Most designers and website builders out there try to make sure you have your basic contact information on your website, but it doesn’t always work. And, to be honest, your organization will grow and change month over month. When you got started, maybe you didn’t have a phone number or couldn’t figure out how to get your contact form to work. Maybe you moved your business out of your parent’s basement and into that really cool loft downtown.

Take some time to review the contact information on your website and make sure that visitors know how to get in touch with you. Email. Phone. Address. Social media. Whatever works. Just make sure that it’s up to date and easy to find.

4. If you sell stuff, expand your payment types.

A lot of us have e-commerce sites. And when we first get started selling stuff on our website, we take the path of least resistance. That usually means using a service like PayPal. It’s a snap to set up and it’s easy to manage. As you grow and become more experienced selling and shipping your merchandise, you’ll want to review the types of payments you accept and whether or not it’s time to expand.

It’s not hard to add all major credit cards to your payment options; it just takes some time to set it up. Maybe this month will be the time to do it. Perhaps you’re now ready for those 50/500/5,000 extra orders.

5. Figure out your mystery page.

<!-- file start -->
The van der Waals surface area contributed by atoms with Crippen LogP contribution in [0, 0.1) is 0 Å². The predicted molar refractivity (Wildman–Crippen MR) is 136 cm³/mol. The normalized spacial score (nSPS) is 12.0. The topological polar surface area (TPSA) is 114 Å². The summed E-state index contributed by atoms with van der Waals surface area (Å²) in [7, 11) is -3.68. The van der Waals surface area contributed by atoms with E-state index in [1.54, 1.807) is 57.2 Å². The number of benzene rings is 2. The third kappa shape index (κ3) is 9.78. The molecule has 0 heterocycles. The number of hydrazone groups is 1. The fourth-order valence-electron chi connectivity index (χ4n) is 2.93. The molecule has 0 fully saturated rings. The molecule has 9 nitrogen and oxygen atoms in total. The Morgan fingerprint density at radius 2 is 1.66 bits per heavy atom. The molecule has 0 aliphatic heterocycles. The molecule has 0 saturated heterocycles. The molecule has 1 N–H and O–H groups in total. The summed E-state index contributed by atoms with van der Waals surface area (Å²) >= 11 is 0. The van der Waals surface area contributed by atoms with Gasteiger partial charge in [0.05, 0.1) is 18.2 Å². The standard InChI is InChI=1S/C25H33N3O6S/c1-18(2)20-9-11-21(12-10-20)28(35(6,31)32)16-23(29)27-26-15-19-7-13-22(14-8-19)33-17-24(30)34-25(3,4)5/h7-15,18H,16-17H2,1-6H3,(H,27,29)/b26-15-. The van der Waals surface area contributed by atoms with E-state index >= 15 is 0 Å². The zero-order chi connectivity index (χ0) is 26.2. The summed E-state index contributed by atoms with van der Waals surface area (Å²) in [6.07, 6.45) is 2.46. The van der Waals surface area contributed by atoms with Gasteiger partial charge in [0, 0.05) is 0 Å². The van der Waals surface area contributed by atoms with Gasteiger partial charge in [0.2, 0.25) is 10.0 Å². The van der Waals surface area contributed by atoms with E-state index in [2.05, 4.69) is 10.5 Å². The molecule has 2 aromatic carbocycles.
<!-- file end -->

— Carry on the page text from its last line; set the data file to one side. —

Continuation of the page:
I know that sounds pretty cryptic, like something out of a Dan Brown novel. But bear with me for a second and I’ll explain.

Your mystery page is the page on your website that’s specific and important to your industry. Here’s the thing: lots of people recommend a home page and an about me page and a contact page for your website. All of them are important. But most businesses and organizations need a fourth page that’s specific to what they do. For example, a restaurant or a cafe has to have a menu page. That’s a big deal. But a website for a local dog shelter? Right. Menu is a bad idea. The dog shelter needs a “meet our dogs” page. A designer? A portfolio page.

To restate: your mystery page is the page on your website that’s specific and important to your industry.

How do you find out what that page is? It’s pretty simple. Look at your competition. Check out what other people like you are doing. And if you don’t already have a page like that on your website, now might be the time to add it.

We could have called step No. 5 “Review Your Competition.” That’s all it really is. What page do you need that’s missing from your website now? Look at your competition to get a good idea.

And there you go. Five things to adjust, or think about adjusting, each month. Do this, and you’ll see your website grow and develop month over month and become a real, integrated part of your business — smething that will keep you spinning for years to come.

Raj Mukherjee
Rajatish “Raj” Mukherjee is the SVP of Product at GoDaddy, responsible for GoDaddy's efforts to help small businesses be successful online. He leads a team that focuses on providing the easiest way possible for SMBs to start their online presence, from mobile all the way to seamlessly enabling small businesses to market and transact, from anywhere and at any time. Prior to joining GoDaddy, Raj worked at Google as a Product Manager leading a team for Google Apps for SMBs. Raj was also a Senior Product Manager for the Online Services division at Microsoft working on product and business strategy for Office 365. Raj holds a BS and MS in Computer Engineering and has an MBA from the Columbia Business School at Columbia University.